I check my pockets. No Dentyne, no Tums, just the plastic cover for spent traveller’s checks. My life has changed. I don’t have to worry about bad breath or gas pains turning off clients.
“Gringo, Chiclets.”
The voice is husky.
I turn my palms outward. ‘sorry, you’re out of luck.”
The kid leaps on me with moronic fury. I want to throw him down, toss him in the scummy vat of soaking clothes, but he’s probably some sort of sacred mascot. “How about this pen?” It’s a forty-nine cent disposable, the perfect thing for poking a bird. I go back inside.
I am sitting in the HQ of the Guerrilla Insurgency, drinking Heineken, nursing my indignation. A one-armed man opens the door. ‘maria?” he calls. “Prego.” Which translates, indirectly, as “The truck is unloaded and the guns are ready and should I kill this guy?” I direct him to find Andreas.
She wakes me, maybe an hour later. I sleep as I rarely have, arm across my eyes like a bedouin, on top of the mounds of boots and gear. She has worked her fingers around my buttons and pulls my hair, my nipples. I can’t tell the degree of mockery, what spillover of passion she might still be feeling. Andreas and the idiot boy stand framed in the bleaching light of the door, the boy’s huge head pushing the bandolier askew. Father and son, it suddenly dawns. Andreas holds the birdcage.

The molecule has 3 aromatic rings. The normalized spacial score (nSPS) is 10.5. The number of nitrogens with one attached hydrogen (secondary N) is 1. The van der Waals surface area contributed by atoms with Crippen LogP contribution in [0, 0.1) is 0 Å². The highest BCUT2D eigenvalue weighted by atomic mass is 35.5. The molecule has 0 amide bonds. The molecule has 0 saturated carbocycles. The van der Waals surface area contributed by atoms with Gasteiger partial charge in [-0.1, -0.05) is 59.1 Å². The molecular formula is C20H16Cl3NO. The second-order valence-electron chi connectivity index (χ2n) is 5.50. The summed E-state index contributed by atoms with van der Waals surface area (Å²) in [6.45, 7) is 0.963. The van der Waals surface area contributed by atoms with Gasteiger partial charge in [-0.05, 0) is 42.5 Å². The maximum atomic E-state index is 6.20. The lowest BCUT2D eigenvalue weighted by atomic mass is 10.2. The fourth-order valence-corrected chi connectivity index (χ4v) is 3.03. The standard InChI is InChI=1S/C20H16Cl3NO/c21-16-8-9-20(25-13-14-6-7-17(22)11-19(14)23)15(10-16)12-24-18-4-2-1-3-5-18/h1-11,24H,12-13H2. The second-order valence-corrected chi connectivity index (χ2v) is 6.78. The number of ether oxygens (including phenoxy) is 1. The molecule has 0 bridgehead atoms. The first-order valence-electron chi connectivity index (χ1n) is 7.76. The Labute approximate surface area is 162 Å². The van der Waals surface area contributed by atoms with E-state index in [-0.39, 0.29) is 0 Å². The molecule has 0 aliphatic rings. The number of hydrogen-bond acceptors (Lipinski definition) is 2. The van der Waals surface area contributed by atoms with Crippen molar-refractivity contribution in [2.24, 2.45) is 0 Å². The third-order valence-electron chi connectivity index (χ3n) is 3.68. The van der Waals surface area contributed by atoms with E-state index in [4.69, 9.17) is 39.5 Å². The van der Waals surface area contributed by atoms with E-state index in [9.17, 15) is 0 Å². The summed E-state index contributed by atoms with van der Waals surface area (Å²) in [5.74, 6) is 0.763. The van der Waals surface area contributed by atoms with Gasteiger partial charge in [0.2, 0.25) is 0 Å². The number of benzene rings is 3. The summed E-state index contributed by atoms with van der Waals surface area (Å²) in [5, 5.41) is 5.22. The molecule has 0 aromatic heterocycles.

“They’ve finished,” she explains. “Let’s go.”
Andreas lets us pass, smirking, I think, and follows us down the rutted trail to Bud’s truck. He puts the bird cage in the driver’s seat, and in case I miss it, points at the bird, then at me, and laughs. Very funny, I think. His boy finds it hilarious. I will not be mocked like this. The bird is so ill-fed, so cramped and tortured and clumsy it flutters wildly, losing more feathers merely to keep its perch.
“Viva la revoluci”n, eh? A leetle gift for helping the people.”
No, I think, a leetle sign to Clovis Ransome and all the pretenders to Maria’s bed that we’re just a bunch of scrawny blackbirds and he doesn’t care who knows it. I have no feeling for revolution, only for outfitting the participants.
“Why?” I beg on the way back. The road is dark. “You hate your husband, so get a divorce. Why blow up the country?”
Maria smiles. “Clovis has nothing to do with this.” She shifts her sandals on the bird cage. The bird is dizzy, flat on its back. Some of them die, just like that.
“Run off with Andreas, then.”